Suspected Section of Pipe in San Bruno Fire Known to be a Problem

Update on the San Bruno Natural Gas Explosion

New information in the San Bruno natural gas explosion that killed 4, left 3 missing, and injured others indicates the section of pipe that exploded was part of a line that ranked in the top 100 “highest risk line sections.” In fact, three years ago PG&E asked state regulators for permission to spend $4.87 million in order to replace a portion of pipe in South San Francisco that is part of the same line that exploded in San Bruno. Additionally, as reported by the San Francisco Chronicle, it was learned that last year, PG&E suggested upgrading a portion of the same line 8 miles south of where it exploded in San Bruno. At a cost of $13 million, PG&E wanted to upgrade the line along 32 miles of pipe, all the way to the south to Milpitas.

Upgrading the Gas Line – An Important Project Moved Down the List

Needless to say, neither project was started or completed. In fact, the South San Francisco project was moved down the list of priorities and the money allocated elsewhere. Currently, the project slated to upgrade the line to the south down to Milpitas is still waiting for approval by state regulators. As a result of last week’s explosion has led some critics of PG&E to wonder if the San Bruno explosion could have been avoided had either of these projects gone forward.

Although Peter Knudson, a spokesman for the NTSB, indicated the section of pipe that exploded was not “piggable” – that is, it was too narrow to allow camera and inspection equipment to be used on it – others have wondered whether or not other problems could have still been discovered. Mike Florio, a senior staff attorney for The Utility Reform Network, suggested if the work had been done problems might have been uncovered on the ageing gas pipeline. In fact, PG&E wanted to install new valves and make a number of upgrades along the pipeline in question so a pig could be used to inspect the safety of the line in the future.

Liability and Foreknowledge – Tough Questions for PG&E

While more information continues to come to light, PG&E may have had foreknowledge of certain dangers associated with the gas line that exploded, increasing their liability for the disaster. If they knew of certain kinds of dangers and hazards and did not act to remove them, they could be held liable for a failing to act on their duty of care towards homeowners in the area. In the case of the explosion, even though PG&E did not directly cause it by striking a line, they failed to act on their foreknowledge of dangers associated with the explosion. As a result, their failure to remove these dangers may constitute negligence on their part.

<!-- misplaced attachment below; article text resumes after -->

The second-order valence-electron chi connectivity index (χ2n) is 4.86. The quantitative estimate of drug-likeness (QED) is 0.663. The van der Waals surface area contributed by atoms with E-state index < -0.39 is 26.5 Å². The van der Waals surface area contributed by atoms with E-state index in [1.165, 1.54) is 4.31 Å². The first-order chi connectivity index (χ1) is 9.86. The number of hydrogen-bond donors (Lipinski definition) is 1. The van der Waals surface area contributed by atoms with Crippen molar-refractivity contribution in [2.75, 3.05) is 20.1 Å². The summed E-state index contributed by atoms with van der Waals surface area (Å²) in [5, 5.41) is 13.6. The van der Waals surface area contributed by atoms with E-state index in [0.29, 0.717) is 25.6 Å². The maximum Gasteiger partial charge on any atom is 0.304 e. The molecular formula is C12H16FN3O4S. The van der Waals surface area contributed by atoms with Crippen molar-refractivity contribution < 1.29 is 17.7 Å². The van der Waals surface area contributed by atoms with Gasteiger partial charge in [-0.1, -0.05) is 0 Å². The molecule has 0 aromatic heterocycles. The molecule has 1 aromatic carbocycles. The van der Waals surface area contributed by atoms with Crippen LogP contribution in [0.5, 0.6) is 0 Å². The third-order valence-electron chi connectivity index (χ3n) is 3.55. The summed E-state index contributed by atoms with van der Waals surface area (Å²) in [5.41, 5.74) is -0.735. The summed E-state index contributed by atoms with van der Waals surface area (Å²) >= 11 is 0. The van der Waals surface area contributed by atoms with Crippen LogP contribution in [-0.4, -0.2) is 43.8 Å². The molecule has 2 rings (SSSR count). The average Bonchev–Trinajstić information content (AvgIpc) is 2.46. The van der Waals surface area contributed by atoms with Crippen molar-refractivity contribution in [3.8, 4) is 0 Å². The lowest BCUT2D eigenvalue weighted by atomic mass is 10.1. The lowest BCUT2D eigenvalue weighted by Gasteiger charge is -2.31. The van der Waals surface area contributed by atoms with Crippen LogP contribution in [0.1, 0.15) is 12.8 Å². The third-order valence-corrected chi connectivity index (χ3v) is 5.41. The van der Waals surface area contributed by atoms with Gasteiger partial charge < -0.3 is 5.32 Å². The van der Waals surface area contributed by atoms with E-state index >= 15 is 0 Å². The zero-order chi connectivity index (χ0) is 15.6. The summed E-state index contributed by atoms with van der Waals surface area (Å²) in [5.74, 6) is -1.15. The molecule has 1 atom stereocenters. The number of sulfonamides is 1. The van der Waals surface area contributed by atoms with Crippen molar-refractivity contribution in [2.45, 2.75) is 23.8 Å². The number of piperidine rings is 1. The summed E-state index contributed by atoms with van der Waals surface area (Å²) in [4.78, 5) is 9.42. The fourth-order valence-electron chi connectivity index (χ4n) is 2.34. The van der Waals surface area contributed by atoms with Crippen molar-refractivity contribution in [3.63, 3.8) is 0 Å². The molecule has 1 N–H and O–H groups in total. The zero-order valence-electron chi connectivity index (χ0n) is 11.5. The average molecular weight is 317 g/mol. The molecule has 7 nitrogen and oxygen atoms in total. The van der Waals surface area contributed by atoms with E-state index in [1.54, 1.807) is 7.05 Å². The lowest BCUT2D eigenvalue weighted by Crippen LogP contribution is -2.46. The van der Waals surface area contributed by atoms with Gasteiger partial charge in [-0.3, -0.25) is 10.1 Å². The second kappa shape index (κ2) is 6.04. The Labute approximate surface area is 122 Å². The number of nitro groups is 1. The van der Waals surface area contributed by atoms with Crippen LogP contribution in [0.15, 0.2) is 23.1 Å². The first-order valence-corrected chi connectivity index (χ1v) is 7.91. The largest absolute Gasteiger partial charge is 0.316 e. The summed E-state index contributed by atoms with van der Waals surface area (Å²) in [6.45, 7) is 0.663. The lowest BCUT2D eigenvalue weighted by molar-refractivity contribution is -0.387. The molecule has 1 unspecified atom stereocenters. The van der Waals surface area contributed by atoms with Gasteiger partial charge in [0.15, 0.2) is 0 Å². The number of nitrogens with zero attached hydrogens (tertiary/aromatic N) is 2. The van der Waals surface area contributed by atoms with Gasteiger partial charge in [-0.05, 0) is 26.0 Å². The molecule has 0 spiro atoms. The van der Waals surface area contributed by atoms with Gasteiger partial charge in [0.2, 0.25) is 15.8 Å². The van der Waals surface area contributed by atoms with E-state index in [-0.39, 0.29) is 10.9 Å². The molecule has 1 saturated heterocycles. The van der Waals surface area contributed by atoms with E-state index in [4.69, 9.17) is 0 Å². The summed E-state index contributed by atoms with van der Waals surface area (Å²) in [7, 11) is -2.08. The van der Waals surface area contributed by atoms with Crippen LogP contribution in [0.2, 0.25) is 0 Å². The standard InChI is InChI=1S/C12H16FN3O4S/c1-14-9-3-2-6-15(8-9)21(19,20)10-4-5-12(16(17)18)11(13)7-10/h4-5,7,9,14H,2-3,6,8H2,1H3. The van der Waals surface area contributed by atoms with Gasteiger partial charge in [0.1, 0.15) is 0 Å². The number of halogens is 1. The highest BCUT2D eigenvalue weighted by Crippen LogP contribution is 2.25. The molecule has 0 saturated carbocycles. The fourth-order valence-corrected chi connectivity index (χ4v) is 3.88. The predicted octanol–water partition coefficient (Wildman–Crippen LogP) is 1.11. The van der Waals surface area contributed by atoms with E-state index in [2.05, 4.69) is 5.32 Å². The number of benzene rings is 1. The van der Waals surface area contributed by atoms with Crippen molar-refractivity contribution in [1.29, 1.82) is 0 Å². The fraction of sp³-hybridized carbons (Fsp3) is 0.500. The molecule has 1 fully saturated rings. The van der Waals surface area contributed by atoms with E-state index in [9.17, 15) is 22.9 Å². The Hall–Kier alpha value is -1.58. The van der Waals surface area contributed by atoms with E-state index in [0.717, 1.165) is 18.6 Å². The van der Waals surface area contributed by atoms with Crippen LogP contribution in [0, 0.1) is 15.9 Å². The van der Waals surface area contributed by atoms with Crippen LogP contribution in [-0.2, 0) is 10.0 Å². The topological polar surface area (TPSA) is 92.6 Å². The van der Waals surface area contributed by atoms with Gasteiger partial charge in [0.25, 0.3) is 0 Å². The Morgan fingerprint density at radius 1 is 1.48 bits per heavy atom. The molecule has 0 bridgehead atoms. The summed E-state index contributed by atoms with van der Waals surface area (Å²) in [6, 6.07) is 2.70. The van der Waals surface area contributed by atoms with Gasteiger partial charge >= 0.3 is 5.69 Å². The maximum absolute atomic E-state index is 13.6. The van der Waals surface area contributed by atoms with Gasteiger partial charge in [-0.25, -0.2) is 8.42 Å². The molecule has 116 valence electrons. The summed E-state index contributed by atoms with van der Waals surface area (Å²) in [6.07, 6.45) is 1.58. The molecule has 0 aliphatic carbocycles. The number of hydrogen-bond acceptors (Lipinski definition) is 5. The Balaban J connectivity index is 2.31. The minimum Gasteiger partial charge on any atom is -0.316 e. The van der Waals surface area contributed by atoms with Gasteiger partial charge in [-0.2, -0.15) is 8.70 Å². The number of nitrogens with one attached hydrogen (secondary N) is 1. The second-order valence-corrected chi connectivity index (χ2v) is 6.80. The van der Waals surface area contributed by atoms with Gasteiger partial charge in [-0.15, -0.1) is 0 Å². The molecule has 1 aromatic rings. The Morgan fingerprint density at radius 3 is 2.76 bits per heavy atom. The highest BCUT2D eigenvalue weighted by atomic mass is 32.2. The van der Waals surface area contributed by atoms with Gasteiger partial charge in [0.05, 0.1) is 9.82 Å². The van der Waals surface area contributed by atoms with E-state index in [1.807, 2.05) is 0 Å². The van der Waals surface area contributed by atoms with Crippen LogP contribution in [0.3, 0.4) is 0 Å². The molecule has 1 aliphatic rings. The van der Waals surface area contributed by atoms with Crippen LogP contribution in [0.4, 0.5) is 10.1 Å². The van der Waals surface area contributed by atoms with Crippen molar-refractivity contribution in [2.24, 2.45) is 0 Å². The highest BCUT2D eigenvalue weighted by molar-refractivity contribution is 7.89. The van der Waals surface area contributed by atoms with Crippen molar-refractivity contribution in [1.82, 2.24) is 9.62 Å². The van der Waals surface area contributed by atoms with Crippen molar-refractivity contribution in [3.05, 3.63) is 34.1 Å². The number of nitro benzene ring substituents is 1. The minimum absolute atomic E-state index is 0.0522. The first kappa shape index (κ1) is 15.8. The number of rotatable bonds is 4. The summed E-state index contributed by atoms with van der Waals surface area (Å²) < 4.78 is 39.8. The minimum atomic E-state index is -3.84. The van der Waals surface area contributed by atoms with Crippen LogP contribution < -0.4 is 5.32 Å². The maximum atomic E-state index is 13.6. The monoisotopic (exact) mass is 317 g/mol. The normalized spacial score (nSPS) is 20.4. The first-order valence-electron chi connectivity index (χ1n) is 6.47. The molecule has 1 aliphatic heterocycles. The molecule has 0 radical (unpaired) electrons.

Contact San Bruno Gas Explosion Attorneys at Weber & Nierenberg

As investigators continue to determine what happened and why, it’s important to have an experienced team of personal injury attorneys who can protect your rights and interests in any discussions with insurance companies, investigators, or other lawyers. At Weber & Nierenberg we have represented numerous clients in cases involving carbon monoxide poisoning and burn injuries. We understand the issues involved when dealing with negligence on the part of a public utility – especially involving natural gas.

For more information regarding our practice or to speak with one of our attorneys for a free consultation, call San Bruno gas explosion attorneys at Weber & Nierenberg at 415-788-3900 today or email us and we will respond shortly.